Pamela Palmater: In an era of waning political trust, anything can happen in this election
Published Tuesday, August 24, 2021 2:06PM EDT Last Updated Tuesday, August 24, 2021 3:07PM EDT
TORONTO -- In the lead-up to Canada’s 44th general election on September 20, federal leaders are travelling the countryside, hosting press conferences, and shaking hands with Canadians, trying to gain our support for their respective parties at the polls.
“Vote for us” they say, trying to convince us that theirs is the right party to lead us through the rest of the pandemic, tackle the climate change crisis, and bring about substantive reconciliation with Indigenous peoples. To this end, each leader makes political promises – what they promise to do for us, if elected.
But what is the actual value of a political promise? Ultimately, that’s a matter of trust.
But how many Canadians really trust politicians to live up to their political promises? According to an Angus Reid poll in June 2019, nearly two-thirds of Canadians (64%) say politicians can’t be trusted and more than a third believe they are motivated by personal gain rather than sincere interest in serving Canadians.
What little trust there was has eroded significantly since the pandemic. According to the Leger survey in May 2021, the majority of Canadians (60%), said that their trust for politicians had been permanently eroded. We also know there is an association between trust in public institutions and the level of voting (less trust = less voting).
So, if political trust is the glue that holds democracies together, then what does that mean for Canada? How valuable are all these political promises in this election, if the majority of Canadians do not believe they will ever be implemented?
With little trust in political promises or politicians, most Canadians are left with few options but try to engage in strategic voting in hopes that the worst party does not form government (a form of harm reduction); try to figure out which is the least-worst party; or skip the vote altogether. None of these options inspire confidence in Canada’s governing institutions, but here we are, at the tail end of our summer, while the 4th wave of the pandemic starts to pick up speed, forced into an unnecessary snap election.
So, with trust eliminated as a consideration in the vote (and an added degree of crankiness for interrupting our summer), the next step is to put these promises to the test. That’s a big ask of Canadians, when even Ottawa’s Parliamentary Budget Officer, Yves Giroux, said that his office will not be able to provide a comprehensive costing of campaign promises in this snap election.
There are certainly more than a few Canadians thinking to themselves, “How convenient.” Without a full costing of the campaign promises of each party, that effectively prevents Canadians from knowing whether or not specific campaign promises are even possible.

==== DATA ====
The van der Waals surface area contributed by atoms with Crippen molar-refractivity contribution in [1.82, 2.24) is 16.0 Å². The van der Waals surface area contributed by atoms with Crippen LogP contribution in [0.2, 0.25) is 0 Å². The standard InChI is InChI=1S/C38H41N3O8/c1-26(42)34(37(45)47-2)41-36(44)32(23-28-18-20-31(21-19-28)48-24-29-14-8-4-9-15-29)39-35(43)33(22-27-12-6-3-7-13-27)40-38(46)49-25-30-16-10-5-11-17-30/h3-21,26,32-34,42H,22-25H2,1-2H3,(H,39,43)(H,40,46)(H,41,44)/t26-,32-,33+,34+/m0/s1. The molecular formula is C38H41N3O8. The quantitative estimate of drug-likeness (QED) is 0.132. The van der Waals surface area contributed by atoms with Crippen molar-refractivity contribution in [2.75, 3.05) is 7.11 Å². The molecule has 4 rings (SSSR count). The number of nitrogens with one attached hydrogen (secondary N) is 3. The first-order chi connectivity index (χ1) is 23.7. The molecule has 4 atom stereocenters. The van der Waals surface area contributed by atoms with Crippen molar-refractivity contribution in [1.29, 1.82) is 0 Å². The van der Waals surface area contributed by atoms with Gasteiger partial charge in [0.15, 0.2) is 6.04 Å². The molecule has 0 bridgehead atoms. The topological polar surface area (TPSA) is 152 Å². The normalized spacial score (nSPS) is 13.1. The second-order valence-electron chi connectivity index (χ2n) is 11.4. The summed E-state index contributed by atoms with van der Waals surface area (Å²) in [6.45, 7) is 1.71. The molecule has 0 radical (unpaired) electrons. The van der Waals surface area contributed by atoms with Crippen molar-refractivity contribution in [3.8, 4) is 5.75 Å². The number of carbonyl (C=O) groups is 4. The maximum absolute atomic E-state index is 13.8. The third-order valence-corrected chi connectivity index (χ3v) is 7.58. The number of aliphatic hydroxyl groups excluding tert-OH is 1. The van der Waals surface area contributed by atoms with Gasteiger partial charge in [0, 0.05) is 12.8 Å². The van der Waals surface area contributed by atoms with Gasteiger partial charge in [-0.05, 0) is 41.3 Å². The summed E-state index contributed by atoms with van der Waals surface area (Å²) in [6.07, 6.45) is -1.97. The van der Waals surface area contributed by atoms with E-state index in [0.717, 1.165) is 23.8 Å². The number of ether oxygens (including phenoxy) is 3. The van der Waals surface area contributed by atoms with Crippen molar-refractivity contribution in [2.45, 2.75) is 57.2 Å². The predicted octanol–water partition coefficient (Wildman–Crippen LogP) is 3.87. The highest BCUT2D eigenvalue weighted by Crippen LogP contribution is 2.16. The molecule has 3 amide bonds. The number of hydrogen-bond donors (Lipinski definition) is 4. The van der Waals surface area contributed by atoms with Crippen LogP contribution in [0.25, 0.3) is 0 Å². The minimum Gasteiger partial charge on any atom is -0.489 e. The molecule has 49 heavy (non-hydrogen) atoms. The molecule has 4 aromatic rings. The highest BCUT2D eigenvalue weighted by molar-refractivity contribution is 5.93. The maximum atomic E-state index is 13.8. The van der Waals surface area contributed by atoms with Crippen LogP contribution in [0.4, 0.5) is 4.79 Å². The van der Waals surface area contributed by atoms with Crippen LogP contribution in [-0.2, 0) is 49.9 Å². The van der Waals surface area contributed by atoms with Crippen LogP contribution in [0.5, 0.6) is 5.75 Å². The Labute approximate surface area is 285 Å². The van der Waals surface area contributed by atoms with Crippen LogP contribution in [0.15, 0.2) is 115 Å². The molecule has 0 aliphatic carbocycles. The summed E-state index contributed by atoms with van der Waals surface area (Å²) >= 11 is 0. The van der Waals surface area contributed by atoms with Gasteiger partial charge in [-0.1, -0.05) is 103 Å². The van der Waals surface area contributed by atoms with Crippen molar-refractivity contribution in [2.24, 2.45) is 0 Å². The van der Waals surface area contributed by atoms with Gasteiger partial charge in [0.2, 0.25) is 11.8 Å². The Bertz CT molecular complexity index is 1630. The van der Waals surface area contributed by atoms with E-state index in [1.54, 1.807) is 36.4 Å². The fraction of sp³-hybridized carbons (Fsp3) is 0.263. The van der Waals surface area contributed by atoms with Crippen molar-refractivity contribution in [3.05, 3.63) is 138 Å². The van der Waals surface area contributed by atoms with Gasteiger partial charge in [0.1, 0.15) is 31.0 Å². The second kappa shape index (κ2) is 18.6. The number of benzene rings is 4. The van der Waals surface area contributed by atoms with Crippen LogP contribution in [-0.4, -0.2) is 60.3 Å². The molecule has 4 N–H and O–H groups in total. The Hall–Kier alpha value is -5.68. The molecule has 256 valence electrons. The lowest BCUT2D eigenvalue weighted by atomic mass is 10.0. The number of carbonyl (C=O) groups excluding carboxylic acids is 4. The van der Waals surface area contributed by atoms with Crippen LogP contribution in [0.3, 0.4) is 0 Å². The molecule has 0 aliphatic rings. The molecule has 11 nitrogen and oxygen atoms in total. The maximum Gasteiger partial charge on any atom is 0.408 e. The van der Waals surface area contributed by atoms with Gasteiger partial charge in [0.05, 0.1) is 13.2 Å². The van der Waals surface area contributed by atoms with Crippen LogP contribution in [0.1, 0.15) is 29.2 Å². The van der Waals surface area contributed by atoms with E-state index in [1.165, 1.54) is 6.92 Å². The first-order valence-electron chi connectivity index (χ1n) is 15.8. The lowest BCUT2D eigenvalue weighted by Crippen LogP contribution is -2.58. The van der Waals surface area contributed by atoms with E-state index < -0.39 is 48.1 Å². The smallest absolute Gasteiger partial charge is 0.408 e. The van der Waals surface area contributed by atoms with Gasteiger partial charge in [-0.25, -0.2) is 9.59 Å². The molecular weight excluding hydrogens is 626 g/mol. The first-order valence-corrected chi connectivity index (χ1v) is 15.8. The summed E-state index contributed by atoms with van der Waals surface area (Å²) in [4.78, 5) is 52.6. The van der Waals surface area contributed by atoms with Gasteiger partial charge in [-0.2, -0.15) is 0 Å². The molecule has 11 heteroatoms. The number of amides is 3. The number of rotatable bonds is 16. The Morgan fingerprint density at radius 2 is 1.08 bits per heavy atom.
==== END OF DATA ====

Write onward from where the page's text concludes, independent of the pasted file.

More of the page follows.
Knowing this, there are many non-government organizations who keep track of political promises, engage with economic, legal, scientific, and community-based experts to help take up the work of providing fact-checking and analysis of each party platform.
They help provide critical analysis through a feminist, Indigenous, human rights, environmental, or economic lens; and provide some assessment about the potential impacts each platform may have on critical social supports, healthcare, and education, to name a few. While this is extremely helpful, for some Canadians, it can also be overwhelming.
Ultimately, many Canadians will likely do their own assessment of these political promises, knowing that the best predictor of future actions is past behaviour. In that case, the two ruling political parties are in trouble.
Tracking the implementation rate of past political promises is much easier in the age of social media and instant access to information and online analysis. Conservative Leader Erin O’Toole has not been able to fool unions into thinking he’ll protect workers’ rights. UNIFOR National President Jerry Dias said the Conservatives’ “grab-bag of gimmicks” cannot erase its history of anti-labour activity.
Many Indigenous peoples have not forgotten the decade-long Stephen Harper-era attack on Indigenous rights. Similarly, Liberal Leader Justin Trudeau’s failure to fulfill his promise of clean water in First Nations is just one of many unkept promises and likely the reason why the Liberals have not yet released their platform.
While the New Democrats have not formed government at the federal level, NDP Leader Jagmeet Singh will not be able to shed the legacy of provincial NDP governments, especially in Manitoba and B.C. around ongoing breaches of Indigenous rights.
What does all this mean for Canadians? With this significant erosion of trust in politicians, it means that anything can happen in this election. Not a good scenario for the parties.
Canadians who are still in the midst of a devastating pandemic, have long called for strong, ethical, and stable leadership that provides pandemic social supports for everyone, not just the middle class; implements a comprehensive plan to end the genocide of Indigenous peoples; and take urgent action on the climate crisis which is burning all around us. An unnecessary, snap election in the context of little political trust is like rolling the dice on our future.
That does not inspire much trust. We deserve better than that.
Pamela Palmater is a Mi’kmaw lawyer specializing in Indigenous and human rights law. She is the chair in Indigenous governance at Ryerson University